Wednesday, May 14, 2014

Killing Time Before The Show

Jacaranda Tree across the Hillsborough River
Straz Performing Arts Center
Watercolor and Ink
Stillman & Birn Zeta Bound Sketchbook
I have the opportunity to go and see We Will Rock You, a musical featuring Queen's music. Somehow, we managed to arrive too early, so will my friend Celeste took a call I decided to pull out my sketchbook. 

I wasn't sure how long I'd have to try and capture the gorgeous Jacaranda tree in bloom across the river, but since I had my iPhone with me, I knew I could always take a photo if it became necessary. 

Once I had the bare bones down, I checked on Celeste to see if she was still on the phone. When I realized it was going to be a lengthy call, I pulled out my palette and started slinging (literally) paint—there's a big black smudge under the ticket on the right page!

Close up of page
Despite being a tad messy, it was fun and will always be remembered as the beginning of a super, fun night. The show was a blast. We clapped, sang along and would have danced if there had been room. 

One of the things I often tell folks in the Imaginary Trip classes is that as artists we have to look for and seize those little pockets of time that are unexpected gifts. Seize the moment!

To take advantage of those golden moments, it is necessary to turn loose of perfection and expectations because you never know just how long you're going to have or how things are going to turn out. 

For those few minutes when you're racing the clock and you're watching the image emerge on the page is pure gold and the image is just a bonus. It becomes part of a bigger experience. One that was made richer because of the sketching assuming you don't get caught up in the "is it good enough" mindset. 

The first challenge comes in recognizing those pockets of time. The second challenge is scraping up the courage to sketch in front of people. I had several couples mosey by me while peeking at the page. 

Because I knew my time was severely limited, I hung out a mental "Do Not Disturb" shingle and no one attempted to engage me in conversation. I didn't meet anyone's eyes, I didn't smile at anyone and as such, I was able to focus on the scene.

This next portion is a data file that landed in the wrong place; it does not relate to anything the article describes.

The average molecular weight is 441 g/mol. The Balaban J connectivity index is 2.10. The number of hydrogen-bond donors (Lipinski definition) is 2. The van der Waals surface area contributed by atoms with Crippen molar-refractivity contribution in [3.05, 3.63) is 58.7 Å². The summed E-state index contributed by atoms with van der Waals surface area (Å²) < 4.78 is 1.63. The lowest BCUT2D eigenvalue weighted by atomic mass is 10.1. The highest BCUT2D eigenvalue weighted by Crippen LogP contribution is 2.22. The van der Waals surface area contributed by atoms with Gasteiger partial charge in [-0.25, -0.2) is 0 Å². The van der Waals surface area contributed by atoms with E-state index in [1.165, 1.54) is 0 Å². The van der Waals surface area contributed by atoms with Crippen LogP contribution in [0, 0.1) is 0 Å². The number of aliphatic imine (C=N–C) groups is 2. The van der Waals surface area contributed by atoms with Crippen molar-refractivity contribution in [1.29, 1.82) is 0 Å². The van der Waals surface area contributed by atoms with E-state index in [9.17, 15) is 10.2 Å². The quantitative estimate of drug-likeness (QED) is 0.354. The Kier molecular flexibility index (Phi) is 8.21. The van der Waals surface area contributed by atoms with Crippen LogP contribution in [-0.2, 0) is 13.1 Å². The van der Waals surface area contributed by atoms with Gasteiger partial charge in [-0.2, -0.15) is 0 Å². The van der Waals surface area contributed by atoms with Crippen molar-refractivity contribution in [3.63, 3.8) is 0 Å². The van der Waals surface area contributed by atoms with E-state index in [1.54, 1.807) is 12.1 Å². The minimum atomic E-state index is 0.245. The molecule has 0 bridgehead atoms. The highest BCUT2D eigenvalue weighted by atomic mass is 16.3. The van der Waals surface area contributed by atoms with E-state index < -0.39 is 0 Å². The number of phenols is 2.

The third challenge is knowing your current skill level and how fast you can sketch. If the whole scene is too much to attempt, focus on a less ambitious sketch. There were fountains, row boats, ducks and gorgeous (non-moving) plants in bloom that could easily have been added to the page.

Even if you don't come away with a stellar sketch, give yourself kudos for making the attempt!

Have you sketched on location lately? What was your biggest challenge? And if you haven't, what's holding you back?
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Many thanks to Celeste for the invitation and ticket to the show and best of luck to you in DC!

3 comments:

  1. My biggest challenge on location is that when I am on location I am usually with someone and I don't feel comfortable painting etc. Seeing your sketch makes me want to do it tho.

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  2. soon as I saw the name of the show I was singing it in my heart and heart and almost stamping my feet into the floor to the beat :)! That must've been a GREAT outing. Loving your art as always Laure'; it is always such a joy to view your posts

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  3. Dear Laure - wow you really made the best of the moment. I know I just need to carry my bag of art supplies with me for those times when there are delays. Thanks for getting me thinking about packing a small art bag to travel with me. Have a lovely day.

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